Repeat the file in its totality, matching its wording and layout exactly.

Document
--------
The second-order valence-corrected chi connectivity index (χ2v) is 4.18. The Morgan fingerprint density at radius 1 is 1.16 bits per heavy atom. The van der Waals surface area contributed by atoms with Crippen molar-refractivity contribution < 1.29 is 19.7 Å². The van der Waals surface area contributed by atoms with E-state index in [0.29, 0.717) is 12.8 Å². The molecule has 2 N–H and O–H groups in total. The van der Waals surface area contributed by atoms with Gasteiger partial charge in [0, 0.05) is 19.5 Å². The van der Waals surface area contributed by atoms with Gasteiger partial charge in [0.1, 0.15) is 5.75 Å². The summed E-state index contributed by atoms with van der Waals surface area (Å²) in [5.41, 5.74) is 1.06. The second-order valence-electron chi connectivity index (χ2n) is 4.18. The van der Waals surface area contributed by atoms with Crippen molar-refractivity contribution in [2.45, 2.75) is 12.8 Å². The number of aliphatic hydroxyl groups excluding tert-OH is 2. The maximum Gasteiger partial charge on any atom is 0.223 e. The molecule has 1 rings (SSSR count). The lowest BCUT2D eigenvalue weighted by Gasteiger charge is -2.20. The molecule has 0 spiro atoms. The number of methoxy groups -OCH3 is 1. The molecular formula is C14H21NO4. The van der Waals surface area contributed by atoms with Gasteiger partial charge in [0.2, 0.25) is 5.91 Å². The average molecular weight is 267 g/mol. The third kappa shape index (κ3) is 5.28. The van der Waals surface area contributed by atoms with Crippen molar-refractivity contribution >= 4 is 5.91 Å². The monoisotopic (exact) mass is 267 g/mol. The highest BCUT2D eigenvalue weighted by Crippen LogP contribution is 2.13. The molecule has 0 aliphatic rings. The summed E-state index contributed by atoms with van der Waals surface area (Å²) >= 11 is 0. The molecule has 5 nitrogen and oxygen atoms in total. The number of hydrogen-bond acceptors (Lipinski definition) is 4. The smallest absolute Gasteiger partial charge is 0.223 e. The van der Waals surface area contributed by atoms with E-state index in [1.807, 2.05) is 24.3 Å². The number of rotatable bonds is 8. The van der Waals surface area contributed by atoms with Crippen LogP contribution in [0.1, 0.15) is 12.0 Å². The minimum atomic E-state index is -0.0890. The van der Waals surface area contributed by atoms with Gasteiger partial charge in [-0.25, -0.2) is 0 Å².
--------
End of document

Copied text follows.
The second-order valence-corrected chi connectivity index (χ2v) is 4.18. The Morgan fingerprint density at radius 1 is 1.16 bits per heavy atom. The van der Waals surface area contributed by atoms with Crippen molar-refractivity contribution < 1.29 is 19.7 Å². The van der Waals surface area contributed by atoms with E-state index in [0.29, 0.717) is 12.8 Å². The molecule has 2 N–H and O–H groups in total. The van der Waals surface area contributed by atoms with Gasteiger partial charge in [0, 0.05) is 19.5 Å². The van der Waals surface area contributed by atoms with Gasteiger partial charge in [0.1, 0.15) is 5.75 Å². The summed E-state index contributed by atoms with van der Waals surface area (Å²) in [5.41, 5.74) is 1.06. The second-order valence-electron chi connectivity index (χ2n) is 4.18. The van der Waals surface area contributed by atoms with Crippen molar-refractivity contribution in [2.45, 2.75) is 12.8 Å². The number of aliphatic hydroxyl groups excluding tert-OH is 2. The maximum Gasteiger partial charge on any atom is 0.223 e. The molecule has 1 rings (SSSR count). The lowest BCUT2D eigenvalue weighted by Gasteiger charge is -2.20. The molecule has 0 spiro atoms. The number of methoxy groups -OCH3 is 1. The molecular formula is C14H21NO4. The van der Waals surface area contributed by atoms with Gasteiger partial charge in [0.2, 0.25) is 5.91 Å². The average molecular weight is 267 g/mol. The third kappa shape index (κ3) is 5.28. The van der Waals surface area contributed by atoms with Crippen molar-refractivity contribution >= 4 is 5.91 Å². The monoisotopic (exact) mass is 267 g/mol. The highest BCUT2D eigenvalue weighted by Crippen LogP contribution is 2.13. The molecule has 0 aliphatic rings. The summed E-state index contributed by atoms with van der Waals surface area (Å²) >= 11 is 0. The molecule has 5 nitrogen and oxygen atoms in total. The number of hydrogen-bond acceptors (Lipinski definition) is 4. The smallest absolute Gasteiger partial charge is 0.223 e. The van der Waals surface area contributed by atoms with E-state index in [1.807, 2.05) is 24.3 Å². The number of rotatable bonds is 8. The van der Waals surface area contributed by atoms with Crippen LogP contribution in [0.1, 0.15) is 12.0 Å². The minimum atomic E-state index is -0.0890. The van der Waals surface area contributed by atoms with Gasteiger partial charge in [-0.25, -0.2) is 0 Å².